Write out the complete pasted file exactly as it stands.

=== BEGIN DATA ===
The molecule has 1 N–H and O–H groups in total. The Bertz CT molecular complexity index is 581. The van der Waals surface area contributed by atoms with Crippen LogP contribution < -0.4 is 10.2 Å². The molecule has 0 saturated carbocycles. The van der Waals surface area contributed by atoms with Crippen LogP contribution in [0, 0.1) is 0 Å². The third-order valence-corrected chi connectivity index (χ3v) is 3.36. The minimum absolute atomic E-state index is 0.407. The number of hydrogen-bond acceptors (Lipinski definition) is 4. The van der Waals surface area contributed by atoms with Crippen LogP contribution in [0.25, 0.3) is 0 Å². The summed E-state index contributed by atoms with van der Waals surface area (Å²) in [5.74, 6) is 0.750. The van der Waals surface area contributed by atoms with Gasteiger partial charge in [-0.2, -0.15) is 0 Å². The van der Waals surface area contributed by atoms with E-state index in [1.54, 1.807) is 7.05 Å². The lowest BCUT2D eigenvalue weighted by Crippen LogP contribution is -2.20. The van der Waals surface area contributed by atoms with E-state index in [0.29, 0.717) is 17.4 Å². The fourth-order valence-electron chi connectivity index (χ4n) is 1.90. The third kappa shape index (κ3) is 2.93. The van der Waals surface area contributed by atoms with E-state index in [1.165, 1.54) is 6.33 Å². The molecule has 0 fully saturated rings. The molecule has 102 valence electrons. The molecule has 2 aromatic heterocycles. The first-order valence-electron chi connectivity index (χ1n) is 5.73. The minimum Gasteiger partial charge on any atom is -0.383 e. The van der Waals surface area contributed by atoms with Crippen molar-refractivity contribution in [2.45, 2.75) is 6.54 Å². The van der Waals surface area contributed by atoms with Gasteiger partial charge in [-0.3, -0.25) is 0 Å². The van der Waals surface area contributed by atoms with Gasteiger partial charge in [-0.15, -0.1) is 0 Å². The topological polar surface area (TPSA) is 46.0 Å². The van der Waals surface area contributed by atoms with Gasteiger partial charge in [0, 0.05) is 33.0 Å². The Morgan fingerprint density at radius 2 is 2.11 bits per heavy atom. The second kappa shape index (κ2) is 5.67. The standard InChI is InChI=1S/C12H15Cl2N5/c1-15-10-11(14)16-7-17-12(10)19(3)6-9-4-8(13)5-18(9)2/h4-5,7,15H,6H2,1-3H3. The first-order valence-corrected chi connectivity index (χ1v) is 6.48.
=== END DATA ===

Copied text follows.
The molecule has 1 N–H and O–H groups in total. The Bertz CT molecular complexity index is 581. The van der Waals surface area contributed by atoms with Crippen LogP contribution < -0.4 is 10.2 Å². The molecule has 0 saturated carbocycles. The van der Waals surface area contributed by atoms with Crippen LogP contribution in [0, 0.1) is 0 Å². The third-order valence-corrected chi connectivity index (χ3v) is 3.36. The minimum absolute atomic E-state index is 0.407. The number of hydrogen-bond acceptors (Lipinski definition) is 4. The van der Waals surface area contributed by atoms with Crippen LogP contribution in [0.25, 0.3) is 0 Å². The summed E-state index contributed by atoms with van der Waals surface area (Å²) in [5.74, 6) is 0.750. The van der Waals surface area contributed by atoms with Gasteiger partial charge in [-0.2, -0.15) is 0 Å². The van der Waals surface area contributed by atoms with E-state index in [1.54, 1.807) is 7.05 Å². The lowest BCUT2D eigenvalue weighted by Crippen LogP contribution is -2.20. The van der Waals surface area contributed by atoms with E-state index in [0.29, 0.717) is 17.4 Å². The fourth-order valence-electron chi connectivity index (χ4n) is 1.90. The third kappa shape index (κ3) is 2.93. The van der Waals surface area contributed by atoms with E-state index in [1.165, 1.54) is 6.33 Å². The molecule has 0 fully saturated rings. The molecule has 102 valence electrons. The molecule has 2 aromatic heterocycles. The first-order valence-electron chi connectivity index (χ1n) is 5.73. The minimum Gasteiger partial charge on any atom is -0.383 e. The van der Waals surface area contributed by atoms with Crippen molar-refractivity contribution in [2.45, 2.75) is 6.54 Å². The van der Waals surface area contributed by atoms with Gasteiger partial charge in [-0.3, -0.25) is 0 Å². The van der Waals surface area contributed by atoms with Gasteiger partial charge in [-0.15, -0.1) is 0 Å². The topological polar surface area (TPSA) is 46.0 Å². The van der Waals surface area contributed by atoms with Gasteiger partial charge in [0, 0.05) is 33.0 Å². The Morgan fingerprint density at radius 2 is 2.11 bits per heavy atom. The second kappa shape index (κ2) is 5.67. The standard InChI is InChI=1S/C12H15Cl2N5/c1-15-10-11(14)16-7-17-12(10)19(3)6-9-4-8(13)5-18(9)2/h4-5,7,15H,6H2,1-3H3. The first-order valence-corrected chi connectivity index (χ1v) is 6.48.